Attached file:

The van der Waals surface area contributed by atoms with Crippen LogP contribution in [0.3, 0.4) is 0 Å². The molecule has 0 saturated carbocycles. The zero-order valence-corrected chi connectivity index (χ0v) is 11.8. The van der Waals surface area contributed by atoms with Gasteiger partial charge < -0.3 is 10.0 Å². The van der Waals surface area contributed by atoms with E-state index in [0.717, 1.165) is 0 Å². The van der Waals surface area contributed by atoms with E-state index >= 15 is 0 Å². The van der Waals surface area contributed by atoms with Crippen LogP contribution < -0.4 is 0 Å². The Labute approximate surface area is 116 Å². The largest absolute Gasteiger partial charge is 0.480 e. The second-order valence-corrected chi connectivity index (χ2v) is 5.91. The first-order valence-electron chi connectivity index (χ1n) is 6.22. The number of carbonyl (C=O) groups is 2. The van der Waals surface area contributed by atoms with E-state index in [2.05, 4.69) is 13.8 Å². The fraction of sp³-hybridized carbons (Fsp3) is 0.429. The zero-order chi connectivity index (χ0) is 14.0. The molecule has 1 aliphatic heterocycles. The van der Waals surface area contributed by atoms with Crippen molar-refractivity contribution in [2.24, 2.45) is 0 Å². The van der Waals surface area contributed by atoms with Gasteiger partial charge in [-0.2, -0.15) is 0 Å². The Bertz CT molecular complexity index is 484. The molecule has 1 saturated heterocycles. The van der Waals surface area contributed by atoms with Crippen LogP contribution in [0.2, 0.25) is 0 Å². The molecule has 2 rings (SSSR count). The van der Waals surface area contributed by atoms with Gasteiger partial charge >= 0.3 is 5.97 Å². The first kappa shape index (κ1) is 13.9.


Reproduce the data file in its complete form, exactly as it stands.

The van der Waals surface area contributed by atoms with Crippen LogP contribution in [0.3, 0.4) is 0 Å². The molecule has 0 saturated carbocycles. The zero-order valence-corrected chi connectivity index (χ0v) is 11.8. The van der Waals surface area contributed by atoms with Gasteiger partial charge < -0.3 is 10.0 Å². The van der Waals surface area contributed by atoms with E-state index in [0.717, 1.165) is 0 Å². The van der Waals surface area contributed by atoms with E-state index >= 15 is 0 Å². The van der Waals surface area contributed by atoms with Crippen LogP contribution < -0.4 is 0 Å². The Labute approximate surface area is 116 Å². The largest absolute Gasteiger partial charge is 0.480 e. The second-order valence-corrected chi connectivity index (χ2v) is 5.91. The first-order valence-electron chi connectivity index (χ1n) is 6.22. The number of carbonyl (C=O) groups is 2. The van der Waals surface area contributed by atoms with E-state index in [2.05, 4.69) is 13.8 Å². The fraction of sp³-hybridized carbons (Fsp3) is 0.429. The zero-order chi connectivity index (χ0) is 14.0. The molecule has 1 aliphatic heterocycles. The van der Waals surface area contributed by atoms with Crippen molar-refractivity contribution in [2.24, 2.45) is 0 Å². The van der Waals surface area contributed by atoms with Gasteiger partial charge in [-0.2, -0.15) is 0 Å². The Bertz CT molecular complexity index is 484. The molecule has 1 saturated heterocycles. The van der Waals surface area contributed by atoms with Crippen LogP contribution in [0.2, 0.25) is 0 Å². The molecule has 2 rings (SSSR count). The van der Waals surface area contributed by atoms with Gasteiger partial charge >= 0.3 is 5.97 Å². The first kappa shape index (κ1) is 13.9.